Health Minister replaces Waikato DHB board with Commissioner
Health Minister David Clark says a Commissioner is needed to lead the "significant changes" required at the Waikato DHB.
Dr Clark said former director general of health Dr Karen Poutasi will take up the Commissioner's role, starting from tomorrow.
He said nine of the 11 board members offered to resign.
"I think that reflects the seriousness of the challenges they have been dealing with.
"While I thank board members for their service, installing a Commissioner is a necessary step towards addressing the DHB's deteriorating financial position, lack of strong governance, and ongoing performance issues with clinical services," he said.
Dr Clark said the financial performance of the DHB had sharply deteriorated.
"Despite the efforts by the Crown Monitor there has been limited progress due to instability at a governance level. The ongoing performance issues with clinical services are concerning - as is the DHB's inability to recruit a permanent chief executive," Dr Clark said.
Last month Dr Clark told the board he was "seriously dissatisfied" with its performance and increasingly worried about its growing deficit and instability.
On governance, the DHB is not managing some basics - like getting patients seen in the Emergency Department within the six-hour time frame expected - contributing to dysfunctional relationships with a couple of other hospitals in the DHB's own region.
Board decisions have also reportedly reached the media while the board is still meeting. Senior doctors are worried decisions are not being made, and some GPs are also unhappy.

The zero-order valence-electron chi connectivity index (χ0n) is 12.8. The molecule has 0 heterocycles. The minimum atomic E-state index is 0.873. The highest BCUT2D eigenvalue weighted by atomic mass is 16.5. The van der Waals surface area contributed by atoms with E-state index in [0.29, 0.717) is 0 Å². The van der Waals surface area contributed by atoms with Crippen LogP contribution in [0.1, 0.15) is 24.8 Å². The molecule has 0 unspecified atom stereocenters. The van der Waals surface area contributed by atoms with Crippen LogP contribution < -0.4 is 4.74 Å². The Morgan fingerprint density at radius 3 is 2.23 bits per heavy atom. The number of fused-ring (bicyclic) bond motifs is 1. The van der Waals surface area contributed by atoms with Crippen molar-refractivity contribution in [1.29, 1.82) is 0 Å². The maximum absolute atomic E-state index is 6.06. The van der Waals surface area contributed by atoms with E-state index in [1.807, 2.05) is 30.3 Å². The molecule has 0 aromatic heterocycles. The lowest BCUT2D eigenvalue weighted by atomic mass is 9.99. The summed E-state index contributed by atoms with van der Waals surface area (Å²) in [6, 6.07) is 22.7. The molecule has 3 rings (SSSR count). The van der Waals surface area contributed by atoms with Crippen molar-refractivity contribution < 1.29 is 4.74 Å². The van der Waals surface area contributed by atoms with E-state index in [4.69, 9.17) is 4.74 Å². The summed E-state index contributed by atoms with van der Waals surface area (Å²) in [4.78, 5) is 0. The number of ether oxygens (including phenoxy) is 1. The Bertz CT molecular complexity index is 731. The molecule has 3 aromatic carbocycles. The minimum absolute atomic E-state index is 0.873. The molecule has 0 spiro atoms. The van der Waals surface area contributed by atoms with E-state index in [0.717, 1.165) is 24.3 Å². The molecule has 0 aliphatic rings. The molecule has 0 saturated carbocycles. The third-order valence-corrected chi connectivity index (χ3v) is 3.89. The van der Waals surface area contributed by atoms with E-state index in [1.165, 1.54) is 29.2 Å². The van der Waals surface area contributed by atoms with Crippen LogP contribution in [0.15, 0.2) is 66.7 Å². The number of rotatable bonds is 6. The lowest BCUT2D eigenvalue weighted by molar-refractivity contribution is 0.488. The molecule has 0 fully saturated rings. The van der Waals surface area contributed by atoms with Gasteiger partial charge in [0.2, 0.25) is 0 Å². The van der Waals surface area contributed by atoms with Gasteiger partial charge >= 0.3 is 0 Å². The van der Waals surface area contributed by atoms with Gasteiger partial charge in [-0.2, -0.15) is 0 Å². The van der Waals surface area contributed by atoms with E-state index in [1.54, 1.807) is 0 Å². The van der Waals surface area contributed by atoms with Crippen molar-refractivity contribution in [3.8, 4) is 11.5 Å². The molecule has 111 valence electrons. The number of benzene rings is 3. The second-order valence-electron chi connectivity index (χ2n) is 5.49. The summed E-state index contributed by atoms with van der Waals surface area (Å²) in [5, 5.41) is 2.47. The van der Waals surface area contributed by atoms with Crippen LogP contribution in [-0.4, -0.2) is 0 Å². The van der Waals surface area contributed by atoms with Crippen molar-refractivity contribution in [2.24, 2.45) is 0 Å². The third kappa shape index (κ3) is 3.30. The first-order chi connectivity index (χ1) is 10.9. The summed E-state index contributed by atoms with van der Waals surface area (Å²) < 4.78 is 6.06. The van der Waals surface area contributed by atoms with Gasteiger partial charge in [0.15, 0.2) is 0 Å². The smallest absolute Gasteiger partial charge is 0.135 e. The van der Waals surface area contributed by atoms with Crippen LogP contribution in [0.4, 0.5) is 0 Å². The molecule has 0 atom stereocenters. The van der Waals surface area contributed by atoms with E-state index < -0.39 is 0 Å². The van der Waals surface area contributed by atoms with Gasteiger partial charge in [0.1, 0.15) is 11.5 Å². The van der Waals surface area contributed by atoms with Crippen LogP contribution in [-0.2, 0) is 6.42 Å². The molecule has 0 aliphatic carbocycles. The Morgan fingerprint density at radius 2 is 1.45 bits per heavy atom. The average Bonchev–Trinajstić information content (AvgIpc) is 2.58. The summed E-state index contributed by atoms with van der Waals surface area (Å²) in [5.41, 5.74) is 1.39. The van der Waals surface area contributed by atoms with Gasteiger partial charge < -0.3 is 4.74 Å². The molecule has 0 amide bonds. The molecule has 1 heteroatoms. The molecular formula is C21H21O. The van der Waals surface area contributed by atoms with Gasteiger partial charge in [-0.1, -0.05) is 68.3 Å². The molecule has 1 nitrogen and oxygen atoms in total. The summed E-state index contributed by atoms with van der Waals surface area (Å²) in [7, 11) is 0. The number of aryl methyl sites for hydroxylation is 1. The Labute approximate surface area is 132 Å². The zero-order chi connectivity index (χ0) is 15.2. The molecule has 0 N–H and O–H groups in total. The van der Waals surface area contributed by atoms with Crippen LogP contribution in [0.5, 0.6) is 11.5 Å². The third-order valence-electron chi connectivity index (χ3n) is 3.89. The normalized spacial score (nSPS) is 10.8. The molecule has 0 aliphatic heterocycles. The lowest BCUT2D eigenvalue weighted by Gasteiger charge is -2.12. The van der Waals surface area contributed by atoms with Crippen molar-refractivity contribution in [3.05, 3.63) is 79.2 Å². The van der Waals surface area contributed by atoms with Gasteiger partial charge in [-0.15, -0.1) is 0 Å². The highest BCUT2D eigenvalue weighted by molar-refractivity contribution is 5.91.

A members-only meeting of the board met later in April to discuss the future of the board.
Waikato DHB chair Sally Webb supported the decision to sack the board and appoint a commissioner. In April she told Checkpoint the board had failed to provide focused leadership.
"I believe that it's my role as chair to be able to assure the minister that I can provide focused leadership for the organisation and I've been unable to do that. So yes, I guess we would call it game over," Ms Web said.
"I've talked to the ... minister about the advantages of having a commissioner, yes. And personally I believe the appointment of a commissioner is the right move to ensure that Waikato District Health Board has the trusted, focused leadership it needs to address the challenges it faces," she said.
Health system broken
One member of the ousted DHB, Maryanne Gill, said it was unfair to single Waikato out because the system was at fault, not an individual board.
Ms Gill acknowledged she was not particularly proud of the financial performance of the DHB, but said the problem was much wider.
"You could look at any DHB across the country, there is actually a system-wide problem that the minister and this government needs to look at as far as funding of health is concerned.
"One of the things that disappoints me about his release today is that he hasn't mentioned the system and the system is what's delivering these poor results."
Maryanne Gill said the health system in this country was broken.
However, the union representing senior doctors believes medical staff will be pleased by the decision to replace the board with a commissioner.